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them and are relieved of their sufferings. But, in the Muslim folk-tale, the hero communicates the remedies which he had learnt from his Luck to the several suffering persons and animal. The latter (with the exception of the animal) agree to a-lopt the remedies but, at the same time, propose to reward him suitably. But the hero refuses to accept the proferred rewards and, thereby, proves himself to be
the greatest fool. (9) that, in the three Hindu folk-tales, the hero returns
home loaded with rewards given by the several persons and animals whom he had benefitted, and lives happily ever
ever afterwards. But, in the Muslim folk-tale, the hero's fate is a tragic one, for the suffering beast, instead of rewarding him, gobbles
(h) that the only curious incident which occurs in the
Muhammadan version is the fact of the hero's falling in with a king who is really a woman in disguise and whose subjects, therefore, do n. t obey him. It has an analogue, in the folk-tale from North Bihar, in the incident of the Rājá whose bridge topples down in the evening because his daughter has not
been given away in marriage. We thus see that the Muhammadan folk-tale does not fit into the aforementioned story-radical which we have fixed for the Hindu stories of "the Hero and the Deity Type." We will have, therefore, to fix the following modified story-radical so that the foregoing Muslim version may fit into it :1. A hero goes to a deity to beg of him a boon, or to a
supernatural being to wake him up. 2. On the way, the hero meets with several suffering persons
and animals, and a tree, all of whom importune him to inquire from the deity or supernatural being the causes of, and the remedies for, their respective troubles.
3. The hero obtains his own boon or effects his own purpose,
and learns from the deity or supernatural being the causes of, and the remedies for, their respective
troubles. 4. The hero communicates the same to them, all of whom
adopt the remedies and are, at once, relieved of their
troubles. 5. The hero is suitably rewarded by the benefitted persons
and animals, and lives happily thereafter. But, in one case, the hero refuses to accept the rewards offered by the benefitted persons and is, in the end, eaten up by the suffering beast,
Notes of the Quarter.
I.--Proceedings of the Council Meeting
of the Bihar and Orissa Research Society, held on 9th November 1918, at 3 p.m. at the Society's Office.
The Hon'ble Mr. E. H. C. Walsh, C.S.I., 1.0.8., Vice. President, in the chair.
V. H. Jackson, Esq., MA.
1. The proceedings of the last meeting were read and confirmed.
With reference to the purchase of a typewriter the VicePresident said that Mr. Jayaswal's typewriter had been valued by the Local Agent of the Remington Typewriter Company at Rs. 150 and had been purchased for that amount. 2. The following new menubers were elected :
(1) K. P. Mody, Esq., Ahmedabad.
ment of United Provinces, Allahabad.
State. (4) Babu Ramanand Singh, B. L., P, O. Parsa, District
Saran. (5) Babu Sambhu Saran Varma, M. A., B. I., Vakil,
High Court, Patna. (6) Babu Girija pati Sahay, m. A., B. 1, Near Dean's
Tank, Arrah. (7) Babu Padamraj Jain Raniwalı, 7-9, Jugomohan
Mullick's Lane, Calcutta,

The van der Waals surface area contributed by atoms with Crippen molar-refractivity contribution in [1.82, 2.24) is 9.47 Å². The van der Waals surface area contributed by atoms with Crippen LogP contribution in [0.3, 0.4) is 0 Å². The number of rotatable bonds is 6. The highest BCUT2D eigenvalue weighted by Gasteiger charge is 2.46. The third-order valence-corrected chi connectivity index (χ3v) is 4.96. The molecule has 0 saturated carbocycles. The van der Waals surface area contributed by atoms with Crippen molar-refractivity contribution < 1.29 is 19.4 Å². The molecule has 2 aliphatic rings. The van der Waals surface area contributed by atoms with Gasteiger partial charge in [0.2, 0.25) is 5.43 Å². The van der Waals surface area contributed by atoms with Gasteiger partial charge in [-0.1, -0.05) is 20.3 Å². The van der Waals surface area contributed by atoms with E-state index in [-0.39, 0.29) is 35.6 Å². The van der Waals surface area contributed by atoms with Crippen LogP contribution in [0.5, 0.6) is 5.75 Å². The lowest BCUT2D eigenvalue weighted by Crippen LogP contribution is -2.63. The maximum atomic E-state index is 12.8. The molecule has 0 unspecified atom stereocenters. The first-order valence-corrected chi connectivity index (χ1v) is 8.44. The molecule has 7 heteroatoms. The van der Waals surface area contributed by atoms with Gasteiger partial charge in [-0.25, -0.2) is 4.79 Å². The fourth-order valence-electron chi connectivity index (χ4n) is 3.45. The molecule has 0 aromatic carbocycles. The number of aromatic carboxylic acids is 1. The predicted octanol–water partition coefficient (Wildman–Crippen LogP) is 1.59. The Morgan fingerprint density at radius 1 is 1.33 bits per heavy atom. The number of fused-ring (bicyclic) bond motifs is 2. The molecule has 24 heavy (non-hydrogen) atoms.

(8) Babu Govinda Das, Benares.
krit Studies, Bibar and Orissa, Patna. (12) Babu Manoranjan Ghosh, 1. A., Curator, Patna
Museum. 3. The note dated 10th August, 1918, of the Hon'ble VicePresident regarding withdrawal of Rs. 500 granted by Government for Babu Sarat Chandra Roy's office establishment and to deposit the sum in the Chota Nagpur Bank at Ranchi, was read and confirmed.
4. Read letter, dated 25th May 1918, from Messrs. Luzac & Co., offering to accept the agency for the sale of the Society's publications on the terms mentioned therein, Resolved that the offer be accepted and also that Messrs. John Grant, Edinburgh, Messrs. Edwards, London, and Messrs. Blackwell, Oxford, be asked for their terms and that agents be also approved in America and Paris.
5. Read letter from Mahamahopadhya Hara Prasad Shastri to His Honour the President, dated 18th June 1918, recommending the appointment of an Assistant on Rs. 25 to the Orissa Pandit.
Mr. Jayaswal said that he had seen the Pandit when at Puri recently, who had shown him Pandit Jagarnath Hot Kabyathirta, the assistant whom he wished to have, who is well qualified in Sanskrit and knows English and who is willing to accept Rs. 20.
Resolved that Pandit Jagarnath Hota Kabyathirta be appointed Assistant to the Orissa Pandit on Rs. 20 per mensem.
. 6. Read a letter, dated 7th November 1918, from Pandit Bisvanath Rath, Kabyathirta, who is engaged in cataloguing manuscript in Orissa, addressed to the Director of Public Instruction,
Resolved that the letter be forwarded to the Director of Public Instruction with recommendation.
7. Read letter No. 1877-E., dated 2nd November 1918, from Under-Secretary to the Goveroment of Bihar and Orissa, Education Department, sanctioning the extra grant of Rs. 400 in connection with the catalogue of Sanskrit manuscript in Bihar districts. Resolved that the thanks of the Council be submitted to Government.
8. The list of books purchased for the Library since the last meeting, amounting to Rs. 379-2-6, was sanctioned.
9. Read an application from the clerk for an increase of his pay (Rs. 35) on account of the present high prices. Resolved that an allowance of Rs. 5 per mensem be given so long as abnormally high prices continued.
10. Read a lett ar from Dr. Spooner, dated 9th November 1918, resigning his membership of the Council as he has been recently transferred from Bankipur. Resolved that the resignation be accepted with regret that Dr. Spooner can no longer continue a member.